21 March, 2007

Treasured memories of being read to and reading to.....

I read about this contest being hosted by CHBM and The Kane Miller Publishing Co at Tharini's blog. The theme is to blog about treasured memories of being read to as a child or favorite memories of reading to one's children.

Here's my take on the pleasures of being read to and bliss of reading to my children.

Right from early childhood, a bedtime story had become a norm for me. A comforting ritual before gliding off to dreamland. I remember vividly how my dad used to patiently read me stories from books. At times, he used to read up on stories from Tamil magazines like Kumudam or Vikatan and used to narrate those stories to me.

My dad first introduced me to a book during my primary school years. During the primary school years, I remember how very often I used to curl up in a corner of the balcony, in the close and comforting vicinity of the various potted plants there, with a copy of Chandamama in my hands. And it used to transport me to a different plane altogether – a totally different world, a fantasy world.

Once I was comfortable with Chandamama, next came Champak. On my next birthday, my dad subscribed to The Target Magazine and the following fortnight, I remember being on top of the world when the postman delivered The Target Magazine home with my name written on the cover. I remember coveting that cover even. If my memory serves me right, it should still be around – inside a copy of a much thumbed Websters Dictionary.

After this came the Enid Blyton stage - when I was nothing short of addicted to The Famous Five. Very soon, the craving extended to books like the St. Clare's series and Mallory Towers. This was soon followed by the Secret Seven, Nancy Drew and Hardy Boys.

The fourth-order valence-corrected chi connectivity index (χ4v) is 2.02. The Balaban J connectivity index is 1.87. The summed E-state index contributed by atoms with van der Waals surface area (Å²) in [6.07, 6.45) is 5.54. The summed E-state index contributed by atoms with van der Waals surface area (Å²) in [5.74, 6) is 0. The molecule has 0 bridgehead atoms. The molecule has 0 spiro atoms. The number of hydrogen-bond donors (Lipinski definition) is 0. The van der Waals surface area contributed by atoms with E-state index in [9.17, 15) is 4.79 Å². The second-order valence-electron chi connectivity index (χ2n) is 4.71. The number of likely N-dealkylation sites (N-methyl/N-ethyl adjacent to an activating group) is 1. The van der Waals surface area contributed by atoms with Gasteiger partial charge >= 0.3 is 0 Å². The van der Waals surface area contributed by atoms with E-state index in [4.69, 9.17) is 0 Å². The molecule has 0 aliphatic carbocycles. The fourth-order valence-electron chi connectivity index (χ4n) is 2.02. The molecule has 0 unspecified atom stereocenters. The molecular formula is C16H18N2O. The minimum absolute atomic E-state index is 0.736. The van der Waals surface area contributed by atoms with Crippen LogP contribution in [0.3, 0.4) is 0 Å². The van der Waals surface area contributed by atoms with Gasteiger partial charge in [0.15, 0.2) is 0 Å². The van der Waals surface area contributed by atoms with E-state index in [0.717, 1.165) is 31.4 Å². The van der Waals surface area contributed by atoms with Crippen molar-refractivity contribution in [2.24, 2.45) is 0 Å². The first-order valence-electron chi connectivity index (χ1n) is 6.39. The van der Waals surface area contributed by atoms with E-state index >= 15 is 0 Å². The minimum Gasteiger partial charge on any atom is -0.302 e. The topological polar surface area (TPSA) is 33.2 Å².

Once I was started college, my dad gifted me with a membership to a very old and famous library right in the heart of Bombay - The J.N.Petit Library. My visits to the library got more frequent once I started working, as my office was a stone's throw from JNPL. Each and every Saturday, I would spend hours in the library poring through books and perusing and scrutinising the library shelves, trying to decide upon which books to borrow. The lot many hours that I spent within the confines of the huge J.N.Petit Library were some of the most idyllic ones during those days. Surrounded by books and book lovers, the only sound in the library used to be the crackling of the old, yellowed pages on some books and the cooing of pigeons on the windowsills.

As far as reading to my children goes, Aparna had always been interested in books. Even as a toddler, what could keep her occupied the longest was a book and not a toy. Nowadays, when she has some free time, she is seldom seen without a book in her hands. And a new addition to her wardrobe in the form of a pair of glasses has in no way diminished her enthusiasm as far as reading goes. And she is now totally out of the picture book stage and is onto chapter books. And when we visited Bombay during Dec 2006, the trip proved to be an absolute windfall for Appu as far as books were concerned. Her book collection now consists of these books too.

When I saw her totally immersed and engrossed in “Famous Five go to Mystery Moor” the other day, I could not help but take a trip down memory lane.